Perhaps just a matter of style, but I would drop all of those “Definition XX.” environments, have a single paragraph and use \emph{...} to emphasize each newly defined term or concept. –  Juan A. Navarro Sep 26 '10 at 8:08

4 Answers 4

up vote 11 down vote accepted

Paragraph breaking after theorem environments depending on whether a blank line is inserted does work for the standard article class, but doesn't for amsart. The reason is that amsarts definition of \@endtheorem includes \@endpefalse which disables the conditional breaking mechanism. Remove \@endpefalse and all is well.

\documentclass{amsart}

\makeatletter
% \def\@endtheorem{\endtrivlist\@endpefalse }% OLD
\def\@endtheorem{\endtrivlist}% NEW
\makeatother

\newtheorem{theorem}{Theorem}

\newcommand*{\sometext}{Lorem ipsum dolor sit amet, consectetuer
    adipiscing elit. Ut purus elit, vestibulum ut, placerat ac,
    adipiscing vitae, felis. Curabitur dictum gravida mauris. Nam arcu
    libero, nonummy eget, consectetuer id, vulputate a, magna.}

\begin{document}

\sometext

\begin{theorem}
\sometext
\end{theorem}

\sometext

\begin{theorem}
\sometext
\end{theorem}
%
\sometext

\end{document}

enter image description here

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It looks like with the ntheorem package, this does not work. At some point, there is \gdef\@endtheorem{\endtrivlist\csname\InTheoType @postwork\endcsname} that should be modified? –  pluton Aug 25 '12 at 2:17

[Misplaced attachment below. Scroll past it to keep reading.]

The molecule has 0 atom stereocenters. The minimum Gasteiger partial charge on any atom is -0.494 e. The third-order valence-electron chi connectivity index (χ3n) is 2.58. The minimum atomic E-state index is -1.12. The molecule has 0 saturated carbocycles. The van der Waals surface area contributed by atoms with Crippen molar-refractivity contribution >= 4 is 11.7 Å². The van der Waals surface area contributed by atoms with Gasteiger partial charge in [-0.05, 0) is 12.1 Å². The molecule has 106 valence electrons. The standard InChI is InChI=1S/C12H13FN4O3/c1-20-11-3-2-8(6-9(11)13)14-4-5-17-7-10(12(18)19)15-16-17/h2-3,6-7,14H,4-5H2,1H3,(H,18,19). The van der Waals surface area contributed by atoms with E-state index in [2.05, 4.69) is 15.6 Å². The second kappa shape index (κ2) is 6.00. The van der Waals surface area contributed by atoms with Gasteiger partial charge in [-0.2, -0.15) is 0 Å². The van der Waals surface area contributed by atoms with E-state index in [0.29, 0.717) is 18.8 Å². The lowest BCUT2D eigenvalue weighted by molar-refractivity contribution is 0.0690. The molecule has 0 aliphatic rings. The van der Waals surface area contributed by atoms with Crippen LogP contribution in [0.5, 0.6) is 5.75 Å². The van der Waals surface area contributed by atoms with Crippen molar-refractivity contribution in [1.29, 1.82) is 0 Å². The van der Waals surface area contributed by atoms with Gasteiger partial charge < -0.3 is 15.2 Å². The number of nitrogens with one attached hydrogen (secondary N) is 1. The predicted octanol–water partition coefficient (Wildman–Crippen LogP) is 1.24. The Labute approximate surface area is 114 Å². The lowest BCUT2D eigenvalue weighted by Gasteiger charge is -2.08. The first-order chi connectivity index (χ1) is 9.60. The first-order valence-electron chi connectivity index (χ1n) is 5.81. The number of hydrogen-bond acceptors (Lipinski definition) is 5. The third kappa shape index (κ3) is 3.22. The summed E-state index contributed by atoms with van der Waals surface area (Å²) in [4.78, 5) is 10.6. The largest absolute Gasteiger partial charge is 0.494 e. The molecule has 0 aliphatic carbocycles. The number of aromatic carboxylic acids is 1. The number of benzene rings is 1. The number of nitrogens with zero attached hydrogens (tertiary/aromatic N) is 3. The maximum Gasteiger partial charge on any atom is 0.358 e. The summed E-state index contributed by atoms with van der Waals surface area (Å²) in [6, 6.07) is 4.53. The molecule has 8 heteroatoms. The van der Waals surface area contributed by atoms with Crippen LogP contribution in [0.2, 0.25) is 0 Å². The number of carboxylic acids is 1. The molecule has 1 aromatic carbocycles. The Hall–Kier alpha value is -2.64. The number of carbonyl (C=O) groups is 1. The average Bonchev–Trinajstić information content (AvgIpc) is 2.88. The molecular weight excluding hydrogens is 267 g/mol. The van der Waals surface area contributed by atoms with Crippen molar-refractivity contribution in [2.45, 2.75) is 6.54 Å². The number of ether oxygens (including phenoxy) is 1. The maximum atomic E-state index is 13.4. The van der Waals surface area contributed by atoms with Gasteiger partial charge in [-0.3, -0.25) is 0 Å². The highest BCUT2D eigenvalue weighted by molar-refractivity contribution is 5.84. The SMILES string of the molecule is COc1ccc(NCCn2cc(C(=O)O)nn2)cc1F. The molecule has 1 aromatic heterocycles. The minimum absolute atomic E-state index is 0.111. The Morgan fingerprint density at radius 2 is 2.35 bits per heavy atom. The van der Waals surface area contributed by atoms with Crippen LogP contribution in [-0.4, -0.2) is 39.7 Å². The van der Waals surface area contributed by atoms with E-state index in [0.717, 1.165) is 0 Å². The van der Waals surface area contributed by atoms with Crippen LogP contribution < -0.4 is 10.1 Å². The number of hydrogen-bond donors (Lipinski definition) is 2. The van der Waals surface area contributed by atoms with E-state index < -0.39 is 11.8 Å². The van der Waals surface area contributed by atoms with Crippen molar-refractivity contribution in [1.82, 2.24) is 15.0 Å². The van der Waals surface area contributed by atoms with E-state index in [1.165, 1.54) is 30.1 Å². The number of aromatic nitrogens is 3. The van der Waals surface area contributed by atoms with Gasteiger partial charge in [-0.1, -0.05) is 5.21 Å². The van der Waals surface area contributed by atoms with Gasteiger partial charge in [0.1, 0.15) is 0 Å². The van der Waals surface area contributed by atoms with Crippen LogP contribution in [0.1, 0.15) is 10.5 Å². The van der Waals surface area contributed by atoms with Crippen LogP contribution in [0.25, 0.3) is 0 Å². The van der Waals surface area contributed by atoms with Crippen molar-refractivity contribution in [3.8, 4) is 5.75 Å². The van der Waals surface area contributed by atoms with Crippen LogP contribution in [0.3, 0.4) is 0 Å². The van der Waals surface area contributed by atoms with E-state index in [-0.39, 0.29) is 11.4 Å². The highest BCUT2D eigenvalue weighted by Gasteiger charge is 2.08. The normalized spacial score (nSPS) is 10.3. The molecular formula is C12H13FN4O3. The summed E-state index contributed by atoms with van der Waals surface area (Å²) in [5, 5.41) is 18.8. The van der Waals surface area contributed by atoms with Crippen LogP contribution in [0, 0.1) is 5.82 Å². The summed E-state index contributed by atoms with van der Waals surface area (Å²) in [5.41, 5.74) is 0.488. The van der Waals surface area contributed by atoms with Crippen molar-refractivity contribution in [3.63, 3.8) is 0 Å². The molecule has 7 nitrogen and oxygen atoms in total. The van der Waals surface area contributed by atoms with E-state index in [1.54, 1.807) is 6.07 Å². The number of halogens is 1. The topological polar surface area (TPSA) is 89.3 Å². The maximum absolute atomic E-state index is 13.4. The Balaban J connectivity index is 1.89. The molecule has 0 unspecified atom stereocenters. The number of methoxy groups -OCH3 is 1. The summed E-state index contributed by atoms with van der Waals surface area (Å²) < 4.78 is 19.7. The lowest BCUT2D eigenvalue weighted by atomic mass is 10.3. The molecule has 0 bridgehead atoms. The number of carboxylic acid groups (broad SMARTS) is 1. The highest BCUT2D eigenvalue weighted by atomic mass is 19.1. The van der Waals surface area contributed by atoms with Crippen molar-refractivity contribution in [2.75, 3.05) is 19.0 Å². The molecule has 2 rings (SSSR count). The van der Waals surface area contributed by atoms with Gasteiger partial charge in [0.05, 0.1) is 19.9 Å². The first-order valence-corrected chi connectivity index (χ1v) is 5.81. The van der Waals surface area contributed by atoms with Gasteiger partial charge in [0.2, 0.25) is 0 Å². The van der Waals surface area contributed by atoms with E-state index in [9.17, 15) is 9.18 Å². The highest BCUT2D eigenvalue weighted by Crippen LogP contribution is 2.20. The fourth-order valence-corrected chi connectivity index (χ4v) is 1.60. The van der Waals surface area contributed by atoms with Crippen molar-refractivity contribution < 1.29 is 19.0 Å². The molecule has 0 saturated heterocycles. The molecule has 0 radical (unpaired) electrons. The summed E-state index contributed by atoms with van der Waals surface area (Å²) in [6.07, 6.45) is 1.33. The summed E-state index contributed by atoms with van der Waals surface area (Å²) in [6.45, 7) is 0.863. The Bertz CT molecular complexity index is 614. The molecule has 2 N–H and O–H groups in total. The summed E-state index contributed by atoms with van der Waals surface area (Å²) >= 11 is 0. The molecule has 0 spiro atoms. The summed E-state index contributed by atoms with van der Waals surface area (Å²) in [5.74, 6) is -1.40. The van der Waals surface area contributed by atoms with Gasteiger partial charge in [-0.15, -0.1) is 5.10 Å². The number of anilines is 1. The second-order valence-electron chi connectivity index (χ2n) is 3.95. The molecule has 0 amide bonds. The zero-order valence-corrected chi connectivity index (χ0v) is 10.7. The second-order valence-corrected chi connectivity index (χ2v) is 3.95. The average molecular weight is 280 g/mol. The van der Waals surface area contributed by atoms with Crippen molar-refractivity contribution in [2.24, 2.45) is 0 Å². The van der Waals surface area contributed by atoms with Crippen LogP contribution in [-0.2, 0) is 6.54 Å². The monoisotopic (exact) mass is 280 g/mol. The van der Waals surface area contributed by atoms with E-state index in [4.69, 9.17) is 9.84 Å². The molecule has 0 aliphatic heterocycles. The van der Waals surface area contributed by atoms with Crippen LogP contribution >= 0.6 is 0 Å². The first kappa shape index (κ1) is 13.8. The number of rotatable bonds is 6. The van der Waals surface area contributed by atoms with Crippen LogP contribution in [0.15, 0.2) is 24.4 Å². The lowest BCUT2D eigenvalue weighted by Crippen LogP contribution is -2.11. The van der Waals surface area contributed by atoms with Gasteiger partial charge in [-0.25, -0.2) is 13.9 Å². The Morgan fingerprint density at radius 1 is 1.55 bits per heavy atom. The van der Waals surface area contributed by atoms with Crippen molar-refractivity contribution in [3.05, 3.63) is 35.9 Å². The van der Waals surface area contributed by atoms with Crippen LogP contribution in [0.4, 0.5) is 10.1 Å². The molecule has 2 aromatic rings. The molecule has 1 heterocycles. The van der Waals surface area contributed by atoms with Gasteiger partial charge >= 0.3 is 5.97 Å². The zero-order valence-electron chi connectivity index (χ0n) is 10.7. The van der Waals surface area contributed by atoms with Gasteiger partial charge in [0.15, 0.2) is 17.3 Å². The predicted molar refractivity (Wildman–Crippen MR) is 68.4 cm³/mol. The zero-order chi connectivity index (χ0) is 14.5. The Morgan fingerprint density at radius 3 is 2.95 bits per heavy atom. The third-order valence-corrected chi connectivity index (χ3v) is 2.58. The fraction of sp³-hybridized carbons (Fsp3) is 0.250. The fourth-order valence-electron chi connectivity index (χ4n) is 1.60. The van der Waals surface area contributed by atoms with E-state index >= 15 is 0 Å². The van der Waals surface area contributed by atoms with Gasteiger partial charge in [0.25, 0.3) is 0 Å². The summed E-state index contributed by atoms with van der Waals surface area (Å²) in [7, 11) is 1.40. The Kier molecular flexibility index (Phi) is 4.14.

The environment theorem ends a paragraph and you are creating a new environment, definition, out of it, so it inherits the properties of theorem since you are just changing the name. Semantically not wanting an end of the paragraph and inheriting from theorem is not correct. That why you would have to do some patch to solve it. A "cleaner" way would be to define your environment definition.

\newcounter{definitioncounter}

\newenvironment{mydefinition}{\noindent\textbf{Definition}\arabic{definitioncounter}:\newline\indent}{\newline}

This will give what you want (I hope). Inside the second pair of {}s, in the \newenvironment command, you can insert more commands to give style to the text inside the definition if you want some style different from the surrounding text. For example if you want it in italics.

Edit: use \addtocounter{definitioncounter}{1}

If you want it to start in 1 instead of 0.

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So I take it that as part of the definition of the theorem environment the paragraph is ended? I generally see theorem grouped with itemize and others in the set of "paragraph-making environments", but my example above suggest that there are subtle differences. Are these differences documented somewhere other than in the LaTeX source? –  Willie Wong Sep 27 '10 at 19:23